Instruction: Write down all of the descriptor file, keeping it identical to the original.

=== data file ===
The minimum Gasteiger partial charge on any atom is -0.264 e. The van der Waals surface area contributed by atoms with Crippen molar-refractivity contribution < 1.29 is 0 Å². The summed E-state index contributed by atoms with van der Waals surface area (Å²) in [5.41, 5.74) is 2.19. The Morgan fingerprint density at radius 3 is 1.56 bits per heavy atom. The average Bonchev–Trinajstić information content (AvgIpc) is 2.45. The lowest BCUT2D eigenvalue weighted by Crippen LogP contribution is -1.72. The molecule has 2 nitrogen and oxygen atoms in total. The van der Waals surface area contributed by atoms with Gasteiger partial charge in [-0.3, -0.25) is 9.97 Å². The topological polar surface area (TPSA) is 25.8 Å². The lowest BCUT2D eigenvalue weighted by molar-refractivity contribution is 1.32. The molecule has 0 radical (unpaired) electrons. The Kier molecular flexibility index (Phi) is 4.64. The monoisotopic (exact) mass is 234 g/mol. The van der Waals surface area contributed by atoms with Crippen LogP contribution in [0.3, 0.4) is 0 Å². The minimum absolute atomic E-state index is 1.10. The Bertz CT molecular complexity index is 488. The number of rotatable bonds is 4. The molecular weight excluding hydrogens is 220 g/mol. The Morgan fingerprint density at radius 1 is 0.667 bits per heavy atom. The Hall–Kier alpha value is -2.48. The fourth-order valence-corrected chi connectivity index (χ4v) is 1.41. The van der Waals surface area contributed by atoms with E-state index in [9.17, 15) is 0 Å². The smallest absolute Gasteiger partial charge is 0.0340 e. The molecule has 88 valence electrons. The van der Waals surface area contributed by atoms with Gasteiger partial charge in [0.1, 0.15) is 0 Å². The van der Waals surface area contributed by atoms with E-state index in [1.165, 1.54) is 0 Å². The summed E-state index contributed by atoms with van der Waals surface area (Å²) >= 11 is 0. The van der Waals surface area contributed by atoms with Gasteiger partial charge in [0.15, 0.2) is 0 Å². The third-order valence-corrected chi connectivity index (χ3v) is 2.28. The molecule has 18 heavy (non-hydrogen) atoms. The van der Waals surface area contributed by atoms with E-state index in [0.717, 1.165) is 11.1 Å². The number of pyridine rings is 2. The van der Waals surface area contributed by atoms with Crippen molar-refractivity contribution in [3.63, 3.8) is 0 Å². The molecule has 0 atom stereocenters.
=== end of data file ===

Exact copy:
The minimum Gasteiger partial charge on any atom is -0.264 e. The van der Waals surface area contributed by atoms with Crippen molar-refractivity contribution < 1.29 is 0 Å². The summed E-state index contributed by atoms with van der Waals surface area (Å²) in [5.41, 5.74) is 2.19. The Morgan fingerprint density at radius 3 is 1.56 bits per heavy atom. The average Bonchev–Trinajstić information content (AvgIpc) is 2.45. The lowest BCUT2D eigenvalue weighted by Crippen LogP contribution is -1.72. The molecule has 2 nitrogen and oxygen atoms in total. The van der Waals surface area contributed by atoms with Gasteiger partial charge in [-0.3, -0.25) is 9.97 Å². The topological polar surface area (TPSA) is 25.8 Å². The lowest BCUT2D eigenvalue weighted by molar-refractivity contribution is 1.32. The molecule has 0 radical (unpaired) electrons. The Kier molecular flexibility index (Phi) is 4.64. The monoisotopic (exact) mass is 234 g/mol. The van der Waals surface area contributed by atoms with Crippen LogP contribution in [0.3, 0.4) is 0 Å². The minimum absolute atomic E-state index is 1.10. The Bertz CT molecular complexity index is 488. The number of rotatable bonds is 4. The molecular weight excluding hydrogens is 220 g/mol. The Morgan fingerprint density at radius 1 is 0.667 bits per heavy atom. The Hall–Kier alpha value is -2.48. The fourth-order valence-corrected chi connectivity index (χ4v) is 1.41. The van der Waals surface area contributed by atoms with E-state index in [9.17, 15) is 0 Å². The smallest absolute Gasteiger partial charge is 0.0340 e. The molecule has 88 valence electrons. The van der Waals surface area contributed by atoms with Gasteiger partial charge in [0.1, 0.15) is 0 Å². The van der Waals surface area contributed by atoms with E-state index in [1.165, 1.54) is 0 Å². The summed E-state index contributed by atoms with van der Waals surface area (Å²) >= 11 is 0. The van der Waals surface area contributed by atoms with Gasteiger partial charge in [0.15, 0.2) is 0 Å². The third-order valence-corrected chi connectivity index (χ3v) is 2.28. The molecule has 18 heavy (non-hydrogen) atoms. The van der Waals surface area contributed by atoms with E-state index in [0.717, 1.165) is 11.1 Å². The number of pyridine rings is 2. The van der Waals surface area contributed by atoms with Crippen molar-refractivity contribution in [3.63, 3.8) is 0 Å². The molecule has 0 atom stereocenters.